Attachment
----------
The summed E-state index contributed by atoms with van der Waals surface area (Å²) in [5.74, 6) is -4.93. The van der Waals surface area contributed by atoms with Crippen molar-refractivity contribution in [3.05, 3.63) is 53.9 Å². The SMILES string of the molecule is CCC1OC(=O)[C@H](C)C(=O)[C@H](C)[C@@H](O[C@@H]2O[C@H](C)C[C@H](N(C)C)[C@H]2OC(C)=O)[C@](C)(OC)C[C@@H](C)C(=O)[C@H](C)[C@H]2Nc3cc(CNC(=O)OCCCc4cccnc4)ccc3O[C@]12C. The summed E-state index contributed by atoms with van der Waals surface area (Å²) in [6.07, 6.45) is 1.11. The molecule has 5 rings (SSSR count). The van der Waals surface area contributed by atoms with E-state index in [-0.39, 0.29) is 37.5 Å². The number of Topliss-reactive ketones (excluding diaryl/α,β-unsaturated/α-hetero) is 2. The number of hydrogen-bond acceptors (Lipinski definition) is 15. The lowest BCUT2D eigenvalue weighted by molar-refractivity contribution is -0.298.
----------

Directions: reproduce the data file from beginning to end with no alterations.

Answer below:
The summed E-state index contributed by atoms with van der Waals surface area (Å²) in [5.74, 6) is -4.93. The van der Waals surface area contributed by atoms with Crippen molar-refractivity contribution in [3.05, 3.63) is 53.9 Å². The SMILES string of the molecule is CCC1OC(=O)[C@H](C)C(=O)[C@H](C)[C@@H](O[C@@H]2O[C@H](C)C[C@H](N(C)C)[C@H]2OC(C)=O)[C@](C)(OC)C[C@@H](C)C(=O)[C@H](C)[C@H]2Nc3cc(CNC(=O)OCCCc4cccnc4)ccc3O[C@]12C. The summed E-state index contributed by atoms with van der Waals surface area (Å²) in [6.07, 6.45) is 1.11. The molecule has 5 rings (SSSR count). The van der Waals surface area contributed by atoms with E-state index in [-0.39, 0.29) is 37.5 Å². The number of Topliss-reactive ketones (excluding diaryl/α,β-unsaturated/α-hetero) is 2. The number of hydrogen-bond acceptors (Lipinski definition) is 15. The lowest BCUT2D eigenvalue weighted by molar-refractivity contribution is -0.298.